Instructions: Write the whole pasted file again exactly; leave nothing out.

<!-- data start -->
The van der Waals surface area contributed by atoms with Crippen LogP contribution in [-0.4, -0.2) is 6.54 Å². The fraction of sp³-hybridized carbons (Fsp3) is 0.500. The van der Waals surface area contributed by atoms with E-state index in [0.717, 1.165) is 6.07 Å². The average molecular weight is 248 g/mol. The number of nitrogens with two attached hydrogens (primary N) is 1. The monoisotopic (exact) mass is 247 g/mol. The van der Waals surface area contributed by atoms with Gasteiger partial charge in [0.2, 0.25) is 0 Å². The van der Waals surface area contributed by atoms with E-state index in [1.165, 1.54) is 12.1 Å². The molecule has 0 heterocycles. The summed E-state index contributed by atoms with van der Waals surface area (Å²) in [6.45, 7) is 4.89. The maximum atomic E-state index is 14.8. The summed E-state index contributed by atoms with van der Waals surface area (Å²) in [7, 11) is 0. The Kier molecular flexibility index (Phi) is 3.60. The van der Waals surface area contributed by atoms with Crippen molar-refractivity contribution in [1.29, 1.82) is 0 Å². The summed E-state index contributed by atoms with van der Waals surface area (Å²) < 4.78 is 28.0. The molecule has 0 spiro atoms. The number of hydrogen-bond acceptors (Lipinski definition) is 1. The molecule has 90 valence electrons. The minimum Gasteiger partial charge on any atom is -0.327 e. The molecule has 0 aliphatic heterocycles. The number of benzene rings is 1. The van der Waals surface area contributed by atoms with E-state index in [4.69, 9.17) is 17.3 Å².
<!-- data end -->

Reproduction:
The van der Waals surface area contributed by atoms with Crippen LogP contribution in [-0.4, -0.2) is 6.54 Å². The fraction of sp³-hybridized carbons (Fsp3) is 0.500. The van der Waals surface area contributed by atoms with E-state index in [0.717, 1.165) is 6.07 Å². The average molecular weight is 248 g/mol. The number of nitrogens with two attached hydrogens (primary N) is 1. The monoisotopic (exact) mass is 247 g/mol. The van der Waals surface area contributed by atoms with Gasteiger partial charge in [0.2, 0.25) is 0 Å². The van der Waals surface area contributed by atoms with E-state index in [1.165, 1.54) is 12.1 Å². The molecule has 0 heterocycles. The summed E-state index contributed by atoms with van der Waals surface area (Å²) in [6.45, 7) is 4.89. The maximum atomic E-state index is 14.8. The summed E-state index contributed by atoms with van der Waals surface area (Å²) in [7, 11) is 0. The Kier molecular flexibility index (Phi) is 3.60. The van der Waals surface area contributed by atoms with Crippen molar-refractivity contribution in [1.29, 1.82) is 0 Å². The summed E-state index contributed by atoms with van der Waals surface area (Å²) < 4.78 is 28.0. The molecule has 0 spiro atoms. The number of hydrogen-bond acceptors (Lipinski definition) is 1. The molecule has 90 valence electrons. The minimum Gasteiger partial charge on any atom is -0.327 e. The molecule has 0 aliphatic heterocycles. The number of benzene rings is 1. The van der Waals surface area contributed by atoms with E-state index in [4.69, 9.17) is 17.3 Å².